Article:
Mon, Dec 29, 2014, 12:09 AM EST - U.S. Markets open in 9 hrs 21 mins

Recent

% | $
Quotes you view appear here for quick access.

Electronic Arts Inc. (ERTS) Message Board

  • f7fighter f7fighter Feb 20, 2007 9:55 PM Flag

    It's a buy .

    Look I'm in so it's a buy put the hook in at 50.87 it executed. stop in at 50.99 gauranteed profit. 65 is a shoe in with patience. I will be selling at 64 and buying back at 62.75 then selling at 67. Breath in and breath out. all the way to 75. The trend will be up from now on, and if not o'well I am covered thanks to todays action.

    SortNewest  |  Oldest  |  Most Replied Expand all replies
    • Here's another benefit to the married trade:
      Even at the bid price at the end of the day yesterday you could sell the put back and double your investment (the put investment) by selling those puts for 4.30 (part of the reason your getting a double in value is because of the increased volatility otherwise they would probably be closer to $4.10-4.20. You can then repeat the trade when the stock is at 53-54 again in a week or two.

      Alternatively you can just forget about the married trade and wait for expiration to come while starting a brand new position with a purchase in the 49-50 range. Ok, I'll pause right here to allow the ultra bears to yell about how you shouldn't buy until it's in the 44-46 range. While I absolutely agree with the point that you'll have a better return if you buy it at 44-46 the real thing to keep in mind is the word "IF".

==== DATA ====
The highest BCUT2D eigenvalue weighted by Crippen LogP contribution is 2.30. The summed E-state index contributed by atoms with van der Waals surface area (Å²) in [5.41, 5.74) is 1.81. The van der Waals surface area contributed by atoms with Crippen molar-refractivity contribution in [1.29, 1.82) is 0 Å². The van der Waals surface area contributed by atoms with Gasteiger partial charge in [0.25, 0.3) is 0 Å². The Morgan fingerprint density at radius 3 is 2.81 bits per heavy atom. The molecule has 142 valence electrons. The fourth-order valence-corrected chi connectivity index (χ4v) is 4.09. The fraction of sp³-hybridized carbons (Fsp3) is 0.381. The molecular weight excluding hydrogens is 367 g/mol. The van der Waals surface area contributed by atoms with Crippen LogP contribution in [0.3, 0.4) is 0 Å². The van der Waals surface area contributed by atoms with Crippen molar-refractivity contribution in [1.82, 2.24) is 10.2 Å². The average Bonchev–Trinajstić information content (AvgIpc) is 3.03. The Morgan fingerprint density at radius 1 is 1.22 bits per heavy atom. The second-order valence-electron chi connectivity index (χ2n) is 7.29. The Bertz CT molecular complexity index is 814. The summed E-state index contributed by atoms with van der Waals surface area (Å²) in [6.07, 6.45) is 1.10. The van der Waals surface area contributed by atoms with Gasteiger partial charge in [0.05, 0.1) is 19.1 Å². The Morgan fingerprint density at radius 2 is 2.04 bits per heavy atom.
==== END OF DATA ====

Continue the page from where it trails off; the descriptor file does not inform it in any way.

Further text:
Since NOBODY can call the tops and bottoms you need to do what I always say in regard to buying/selling positions...AVERAGE IN at a fair price. If you buy at 49.50 and get the opportunity to buy more at 46.50 you now own it at 48. Maybe you get another buy at 45-46 but maybe not. The point is that if you wait your likely to "just keep waiting" and never buy (until it's back up to 53 and your saying "why didn't I buy some at 50?".

      Like I've said before I have a full position so I can't buy any more but I will be buying back some of the covered calls I sold last Friday. I still have my ticket in to sell those Jan09' puts for $14 but I need more downside help to a 47 handle to get a fill on those and I doubt I'll get it. Maybe some of the Bears in here will buy them from me if it gets to that level though. By the way, I'll be buying some shorter term (Probably Jun 45 puts for around $1.75) to hedge the position (that should sit well with my friend Take2d2).

      Good investing to all!!!

    • First off I am not all that good at tax or tax law so you should confirm this.

      If you marry the put to already held shares (instead of buying them both at the same) and those shares are not already long term, your holding period gets reset and stays reset for as long as you hold the puts. If they are already held long term then nothing will change that they are long term.